With more than 6,000 new housing units approved by the Israeli government for construction beyond the green line, 2012 turned out to have been a record year for the settlement enterprise, according to a report released Wednesday by the left-wing NGO Peace Now.

The report said there were over 1,400 new construction projects started in the West Bank for the year, and noted that many of the newly approved units were slates for isolated settlements that Israel presumably would not seek to keep in a future peace agreement with the Palestinians.

Specifically, Peace Now cited Tekoa and Nokdim in Gush Etzion, and Har Brakha, Kedumim and Alei Zahav in Samaria, as settlements where increased construction took place over the year.

The report also noted the government’s decision to build up E1, the bitterly contested tract between Jerusalem and the settlement of Ma’aleh Adumim. Critics say Israeli construction in the area would preclude the possibility of a territorially contiguous Palestinian state.

Over the weekend, Palestinian protesters who erected a tent city to protest the construction plans in E1 were removed by police, although the tents remained due to a High Court of Justice injunction ruling that they were on Palestinian-owned land. On Tuesday, hundreds of activists marched back to the site, which they call Bab a-Shams, and attempted to rekindle the protest. Police dispersed the demonstraters.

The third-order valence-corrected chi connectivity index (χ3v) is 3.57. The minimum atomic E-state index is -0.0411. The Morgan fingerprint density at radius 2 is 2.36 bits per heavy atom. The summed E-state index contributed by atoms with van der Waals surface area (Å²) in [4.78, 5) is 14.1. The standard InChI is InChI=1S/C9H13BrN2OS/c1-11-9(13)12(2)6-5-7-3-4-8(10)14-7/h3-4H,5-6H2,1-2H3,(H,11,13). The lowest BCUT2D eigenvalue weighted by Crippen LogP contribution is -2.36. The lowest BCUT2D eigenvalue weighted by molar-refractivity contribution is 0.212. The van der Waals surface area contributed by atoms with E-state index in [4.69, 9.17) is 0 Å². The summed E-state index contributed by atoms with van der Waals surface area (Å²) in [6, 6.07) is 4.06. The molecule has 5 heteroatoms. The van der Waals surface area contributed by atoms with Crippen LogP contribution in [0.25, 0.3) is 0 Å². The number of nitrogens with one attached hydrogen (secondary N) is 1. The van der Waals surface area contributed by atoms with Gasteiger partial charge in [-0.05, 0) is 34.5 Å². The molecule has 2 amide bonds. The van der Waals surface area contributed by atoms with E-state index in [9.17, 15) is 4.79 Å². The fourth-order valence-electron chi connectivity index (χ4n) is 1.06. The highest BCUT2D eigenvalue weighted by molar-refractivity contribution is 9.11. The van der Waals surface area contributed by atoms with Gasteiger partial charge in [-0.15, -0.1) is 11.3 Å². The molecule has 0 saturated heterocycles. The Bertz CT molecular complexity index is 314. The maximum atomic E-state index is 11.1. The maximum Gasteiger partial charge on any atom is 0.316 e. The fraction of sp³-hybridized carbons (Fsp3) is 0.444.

The Bab a-Shams tent city, in the E1 parcel east of Jerusalem (photo credit: Flash90)

The Bab a-Shams tent city, in the E1 parcel east of Jerusalem (photo credit: Flash90)

The Supreme Court decision to halt the removal of the tent city came after four Bedouin families who claim the land submitted a petition. Tawfiq Jabarin presented their case, which contended the tents were erected on private lands as part of a project that attracts tourists to learn about their culture, known as “Albadia.” The petition further claimed the initiative, which includes learning how to bake pita or milling flour on stones, only takes places seasonally, in the winter and spring, Haaretz reported.

The High Court was set to rule Wednesday on a state appeal demanding permission to remove the tents.